A mythical beast called JIT

I have recently bumped into one of those articles which title sounds rather like “one weird trick” ad. Guiding just from it, you can imagine how small amount of information is contained there, and by actually going through that link there you will definitely make sure that it has some knowledge, but no real explanations are in place.

Of course, a final explanation is indeed really simple - Function.prototype.toString() returns everything even the comments inside the function body, size of that string is a feature that allows the optimizing compiler inside V8 to make a decision to inline that particular function or not. There is even a command line switch which to use to modify a limit and a default value. Simple enough? Not really.

That article left a lot of unanswered questions. Probably because of that JIT compilers and its optimization techniques are kind of black magic.

Why is it hard?

Obviously compiler engineers are not dumb people (they are actually really smart) and they are not obfuscating and complicating this by accident or on purpose. They are working hard, especially with such weakly typed and underspecified languages like JavaScript to provide you an optimized version of your code. Why is it a hard job? It is all about guarantees.

How many of them you can recall from memory when it comes to JavaScript? Not a lot of them, right? That is not good, especially from the perspective of a compiler engineer. JavaScript is everywhere, success of the internet spread this language, and nowadays success of Node.js pushed this language from front-end, even to server-side - and everywhere people are talking about performance. Obviously not about native like performance for scientific computations, but the more complexity is pushed to the application layer, the more of it will have to be optimized after all. That’s why compilers and their creators have to be smart people - they have to deal with complexity of your applications and “illness” of the language itself.

Returning to the main topic, one of many tricks that they are using, which is used also in aforementioned case, is called compilation cache.

V8, compilation cache and inlining

It is a really simple trick (do not confuse it with inline caches - it is a different technique!), where compiler textually compares the implementation of the function and if it is the same as the other one, merges it together and uses since then one representation. Why? Because if it is a hard process, why compiler should do it many times for the same code sample? If we can avoid it, we can speed-up the execution even more.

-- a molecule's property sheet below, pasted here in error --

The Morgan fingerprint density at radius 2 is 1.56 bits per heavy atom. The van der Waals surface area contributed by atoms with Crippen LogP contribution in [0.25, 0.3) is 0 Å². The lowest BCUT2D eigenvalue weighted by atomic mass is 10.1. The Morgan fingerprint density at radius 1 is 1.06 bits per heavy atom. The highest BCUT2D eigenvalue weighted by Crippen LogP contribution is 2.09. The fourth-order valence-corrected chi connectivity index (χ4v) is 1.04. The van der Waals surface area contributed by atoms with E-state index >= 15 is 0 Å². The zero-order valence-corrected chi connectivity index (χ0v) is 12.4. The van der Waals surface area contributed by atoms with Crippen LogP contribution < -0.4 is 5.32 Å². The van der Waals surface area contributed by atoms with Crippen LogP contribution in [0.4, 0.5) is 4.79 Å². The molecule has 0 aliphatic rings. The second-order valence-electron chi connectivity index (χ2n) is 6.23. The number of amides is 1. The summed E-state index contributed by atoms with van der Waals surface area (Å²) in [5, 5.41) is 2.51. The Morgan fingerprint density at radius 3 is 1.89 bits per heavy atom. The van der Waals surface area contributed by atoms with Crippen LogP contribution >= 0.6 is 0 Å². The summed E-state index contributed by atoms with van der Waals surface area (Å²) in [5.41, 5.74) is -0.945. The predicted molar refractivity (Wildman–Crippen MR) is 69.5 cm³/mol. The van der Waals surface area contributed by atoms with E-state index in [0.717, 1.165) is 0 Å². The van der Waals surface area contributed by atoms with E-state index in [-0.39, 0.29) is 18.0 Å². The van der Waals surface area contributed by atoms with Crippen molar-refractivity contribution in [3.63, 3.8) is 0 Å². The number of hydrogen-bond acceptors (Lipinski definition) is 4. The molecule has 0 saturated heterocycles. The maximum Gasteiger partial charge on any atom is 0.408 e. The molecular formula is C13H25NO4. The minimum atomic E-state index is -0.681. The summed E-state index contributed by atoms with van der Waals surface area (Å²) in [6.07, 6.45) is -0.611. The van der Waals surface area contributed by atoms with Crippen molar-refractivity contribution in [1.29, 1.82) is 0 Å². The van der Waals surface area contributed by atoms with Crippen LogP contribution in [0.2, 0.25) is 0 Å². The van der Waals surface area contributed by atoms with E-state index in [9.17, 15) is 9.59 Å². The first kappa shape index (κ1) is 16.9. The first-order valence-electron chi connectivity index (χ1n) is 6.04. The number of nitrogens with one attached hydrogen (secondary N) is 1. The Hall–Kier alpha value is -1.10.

Second thing which is using compilation cache is inlining, where instead of function call (which can be expensive) we are putting directly small piece of code. The more similarities we detect, the better cache utilization will be. And of course we can free program related memory (or rather reuse it inside V8 to other things).

But there are a culprit related to those techniques - it is related with the textual representation of function body. As in the original example, if the code differs by even a small piece that is inside a comment, it will be treated as a different thing - and in consequence compilation cache and inlining cannot be used properly. As a side note - regarding those two tricks compilers often are not working directly on the source code level, but at first they are transforming it to an AST or other more friendlier data structure for them. But not in case of V8 - probably because of additional checks and computation that needs to be done, so authors relied on simple string comparison.

There is one additional trick that we can use, that is really well described (and related to both optimization techniques) by one of my favorite presenters and compiler evangelists Vyacheslav Egorov - he is using UUIDs hard-coded inside a comment in the function body to distinguish logically different functions, that could be potentially compiled and inlined from a single cache entry.

Why he would like to avoid that? In order to minimize the cache rebuilding and cache misses after recompilation and further passes of JIT compilation, when we’re generating code or do other fancy stuff (if you do that fancy stuff, you are probably aware of how that things work in the first place).

Yeah, JIT and compilation techniques are hard. :wink: